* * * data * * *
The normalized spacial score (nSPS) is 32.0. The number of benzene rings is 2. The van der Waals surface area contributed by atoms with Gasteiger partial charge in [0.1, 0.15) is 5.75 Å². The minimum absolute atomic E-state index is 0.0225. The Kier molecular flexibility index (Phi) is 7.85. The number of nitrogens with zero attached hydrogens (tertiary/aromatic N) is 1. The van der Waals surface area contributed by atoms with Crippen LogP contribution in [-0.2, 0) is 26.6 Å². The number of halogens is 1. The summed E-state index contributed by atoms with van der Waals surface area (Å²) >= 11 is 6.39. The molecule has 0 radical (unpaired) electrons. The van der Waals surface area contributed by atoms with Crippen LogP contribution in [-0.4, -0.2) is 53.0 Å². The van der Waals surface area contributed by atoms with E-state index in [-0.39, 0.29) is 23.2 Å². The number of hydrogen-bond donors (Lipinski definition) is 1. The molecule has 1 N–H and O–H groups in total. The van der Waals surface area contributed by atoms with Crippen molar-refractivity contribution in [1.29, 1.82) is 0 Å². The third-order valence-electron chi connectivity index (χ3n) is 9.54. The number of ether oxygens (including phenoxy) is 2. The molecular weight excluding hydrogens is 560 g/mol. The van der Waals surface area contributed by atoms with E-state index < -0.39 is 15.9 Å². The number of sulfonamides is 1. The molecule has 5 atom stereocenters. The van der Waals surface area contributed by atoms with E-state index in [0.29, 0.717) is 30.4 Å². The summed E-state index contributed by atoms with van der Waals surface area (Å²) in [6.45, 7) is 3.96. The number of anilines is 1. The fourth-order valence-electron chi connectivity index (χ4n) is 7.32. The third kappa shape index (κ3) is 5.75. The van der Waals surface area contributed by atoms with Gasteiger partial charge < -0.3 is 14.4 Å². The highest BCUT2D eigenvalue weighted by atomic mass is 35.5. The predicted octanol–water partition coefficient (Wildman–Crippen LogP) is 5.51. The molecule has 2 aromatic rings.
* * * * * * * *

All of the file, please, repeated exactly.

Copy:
The normalized spacial score (nSPS) is 32.0. The number of benzene rings is 2. The van der Waals surface area contributed by atoms with Gasteiger partial charge in [0.1, 0.15) is 5.75 Å². The minimum absolute atomic E-state index is 0.0225. The Kier molecular flexibility index (Phi) is 7.85. The number of nitrogens with zero attached hydrogens (tertiary/aromatic N) is 1. The van der Waals surface area contributed by atoms with Crippen LogP contribution in [-0.2, 0) is 26.6 Å². The number of halogens is 1. The summed E-state index contributed by atoms with van der Waals surface area (Å²) >= 11 is 6.39. The molecule has 0 radical (unpaired) electrons. The van der Waals surface area contributed by atoms with Crippen LogP contribution in [-0.4, -0.2) is 53.0 Å². The van der Waals surface area contributed by atoms with E-state index in [-0.39, 0.29) is 23.2 Å². The number of hydrogen-bond donors (Lipinski definition) is 1. The molecule has 1 N–H and O–H groups in total. The van der Waals surface area contributed by atoms with Crippen molar-refractivity contribution in [1.29, 1.82) is 0 Å². The third-order valence-electron chi connectivity index (χ3n) is 9.54. The number of ether oxygens (including phenoxy) is 2. The molecular weight excluding hydrogens is 560 g/mol. The van der Waals surface area contributed by atoms with E-state index < -0.39 is 15.9 Å². The number of sulfonamides is 1. The molecule has 5 atom stereocenters. The van der Waals surface area contributed by atoms with E-state index in [0.29, 0.717) is 30.4 Å². The summed E-state index contributed by atoms with van der Waals surface area (Å²) in [6.45, 7) is 3.96. The number of anilines is 1. The fourth-order valence-electron chi connectivity index (χ4n) is 7.32. The third kappa shape index (κ3) is 5.75. The van der Waals surface area contributed by atoms with Gasteiger partial charge < -0.3 is 14.4 Å². The highest BCUT2D eigenvalue weighted by atomic mass is 35.5. The predicted octanol–water partition coefficient (Wildman–Crippen LogP) is 5.51. The molecule has 2 aromatic rings.